The headline of a piece of content is the reader’s invitation, so make it inviting in form as well as content. Using all capital letters is overbearing; choose between headline style (capitalizing initial letters only in words representing major parts of speech) or sentence style (initial caps only for the first word and proper nouns). Using uppercase initial letters in every word is not advisable, because words of one to three letters can look awkward when formatted that way.
Headlines should be noticeably larger than the running text (the main body of copy) and other headings but not so large that they are out of proportion to them. (A range of two to five times the size of the running text is best.) Notice how newspapers and magazines use especially large headlines only for highly significant or catastrophic events.
The headline font should be different than that of the running text, and I recommend reversing the serif/sans serif (“no serif”) style as well. (Serifs are appendages that extend the strokes on some letters; the headline and running-text font on this site has almost no serifs — only the letter t has a “foot” — while the lettering in the site’s text ads, resembling the type in most newspapers, is serif.) Notice also how the headline type’s color differs from the black type of the running text and matches the site’s color scheme.
For an organization’s publications (reports, print and email newsletters, etc.) or for organizational or individual websites, it’s best to create a template in which headlines are always the same font, font style, and color. Various articles can have headlines with different point sizes (generally, the larger the article, and the higher it appears on the page, the larger the headline’s point size should be), but if every issue of your newsletter or every page on your website has the same layout, maintain consistency across iterations.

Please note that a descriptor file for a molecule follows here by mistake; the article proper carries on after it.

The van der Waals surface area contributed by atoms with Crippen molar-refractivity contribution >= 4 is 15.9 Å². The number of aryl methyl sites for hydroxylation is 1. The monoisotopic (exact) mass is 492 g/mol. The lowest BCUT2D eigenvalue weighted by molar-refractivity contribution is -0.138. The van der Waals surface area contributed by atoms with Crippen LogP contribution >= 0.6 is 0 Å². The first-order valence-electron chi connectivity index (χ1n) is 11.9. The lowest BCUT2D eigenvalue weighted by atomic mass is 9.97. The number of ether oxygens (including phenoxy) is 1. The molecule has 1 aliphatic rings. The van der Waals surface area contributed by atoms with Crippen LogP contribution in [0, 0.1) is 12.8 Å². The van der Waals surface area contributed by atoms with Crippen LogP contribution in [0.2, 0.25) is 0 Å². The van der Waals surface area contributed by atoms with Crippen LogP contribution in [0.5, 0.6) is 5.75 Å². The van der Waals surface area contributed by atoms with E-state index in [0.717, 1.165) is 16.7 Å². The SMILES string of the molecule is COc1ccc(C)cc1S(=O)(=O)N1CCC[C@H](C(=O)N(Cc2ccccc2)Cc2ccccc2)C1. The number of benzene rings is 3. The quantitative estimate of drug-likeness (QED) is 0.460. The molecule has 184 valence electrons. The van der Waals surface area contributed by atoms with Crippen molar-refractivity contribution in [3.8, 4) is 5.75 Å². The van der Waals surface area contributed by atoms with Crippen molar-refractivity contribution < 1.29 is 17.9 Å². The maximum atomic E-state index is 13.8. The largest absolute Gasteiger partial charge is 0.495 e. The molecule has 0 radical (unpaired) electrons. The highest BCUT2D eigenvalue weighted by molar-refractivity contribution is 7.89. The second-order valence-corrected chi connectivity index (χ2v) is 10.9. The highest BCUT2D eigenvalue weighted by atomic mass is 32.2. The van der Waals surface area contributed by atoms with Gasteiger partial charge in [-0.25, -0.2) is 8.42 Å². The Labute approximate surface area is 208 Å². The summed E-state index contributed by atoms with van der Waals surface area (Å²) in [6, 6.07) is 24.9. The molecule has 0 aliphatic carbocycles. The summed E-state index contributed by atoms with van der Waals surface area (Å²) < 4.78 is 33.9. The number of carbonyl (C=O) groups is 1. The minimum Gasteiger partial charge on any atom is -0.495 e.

Print publications have traditionally utilized one of three approaches for wording headlines to draw readers in: what I call the statement headline, the phrase headline, and the concept headline. The statement headline, employed in news articles and on many content websites, is formatted like a sentence and straightforwardly tells readers what to expect (“Grammar Guru Offers Advice on Formatting Headlines”).
The second style, also used widely in print and online journalism (especially editorials, features, and how-to articles) and on the Internet, is an incomplete sentence that nevertheless conveys the gist of the content to follow (“How to Format Reader-Friendly Headlines”).
The third format uses wordplay to evoke the subject of the material below the headline while entertaining the reader (“Tips for Top Type”). It’s the most creative alternative, and therefore my favorite, but it should be used with caution in creating online headlines because it’s not as search friendly as the other methods (though my example does include two keywords).
It’s fine to mix and match these styles in one publication or on one website, but keep the content type and the tone of the piece in mind when choosing from among them.
For more tips on how to craft headlines, go to this post. Read this post instead for general advice on creating inviting Web sites. I’ll follow up with a piece about other display type (subheads and captions) next week.